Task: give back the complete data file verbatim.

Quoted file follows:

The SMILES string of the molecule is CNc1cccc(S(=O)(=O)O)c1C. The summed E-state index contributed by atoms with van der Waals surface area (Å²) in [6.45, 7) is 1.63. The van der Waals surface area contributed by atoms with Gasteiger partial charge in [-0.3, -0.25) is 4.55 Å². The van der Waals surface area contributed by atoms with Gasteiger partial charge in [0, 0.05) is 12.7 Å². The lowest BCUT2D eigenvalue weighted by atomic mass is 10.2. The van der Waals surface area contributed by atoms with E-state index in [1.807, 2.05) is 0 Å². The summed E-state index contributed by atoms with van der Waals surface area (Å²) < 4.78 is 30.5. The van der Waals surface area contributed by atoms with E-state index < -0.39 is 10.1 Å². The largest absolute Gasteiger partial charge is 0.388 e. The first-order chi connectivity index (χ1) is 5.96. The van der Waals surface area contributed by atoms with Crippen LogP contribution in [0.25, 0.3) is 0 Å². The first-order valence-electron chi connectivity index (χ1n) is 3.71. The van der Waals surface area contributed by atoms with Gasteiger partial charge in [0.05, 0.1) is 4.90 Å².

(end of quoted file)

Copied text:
The SMILES string of the molecule is CNc1cccc(S(=O)(=O)O)c1C. The summed E-state index contributed by atoms with van der Waals surface area (Å²) in [6.45, 7) is 1.63. The van der Waals surface area contributed by atoms with Gasteiger partial charge in [-0.3, -0.25) is 4.55 Å². The van der Waals surface area contributed by atoms with Gasteiger partial charge in [0, 0.05) is 12.7 Å². The lowest BCUT2D eigenvalue weighted by atomic mass is 10.2. The van der Waals surface area contributed by atoms with E-state index in [1.807, 2.05) is 0 Å². The summed E-state index contributed by atoms with van der Waals surface area (Å²) < 4.78 is 30.5. The van der Waals surface area contributed by atoms with E-state index < -0.39 is 10.1 Å². The largest absolute Gasteiger partial charge is 0.388 e. The first-order chi connectivity index (χ1) is 5.96. The van der Waals surface area contributed by atoms with Crippen LogP contribution in [0.25, 0.3) is 0 Å². The first-order valence-electron chi connectivity index (χ1n) is 3.71. The van der Waals surface area contributed by atoms with Gasteiger partial charge in [0.05, 0.1) is 4.90 Å².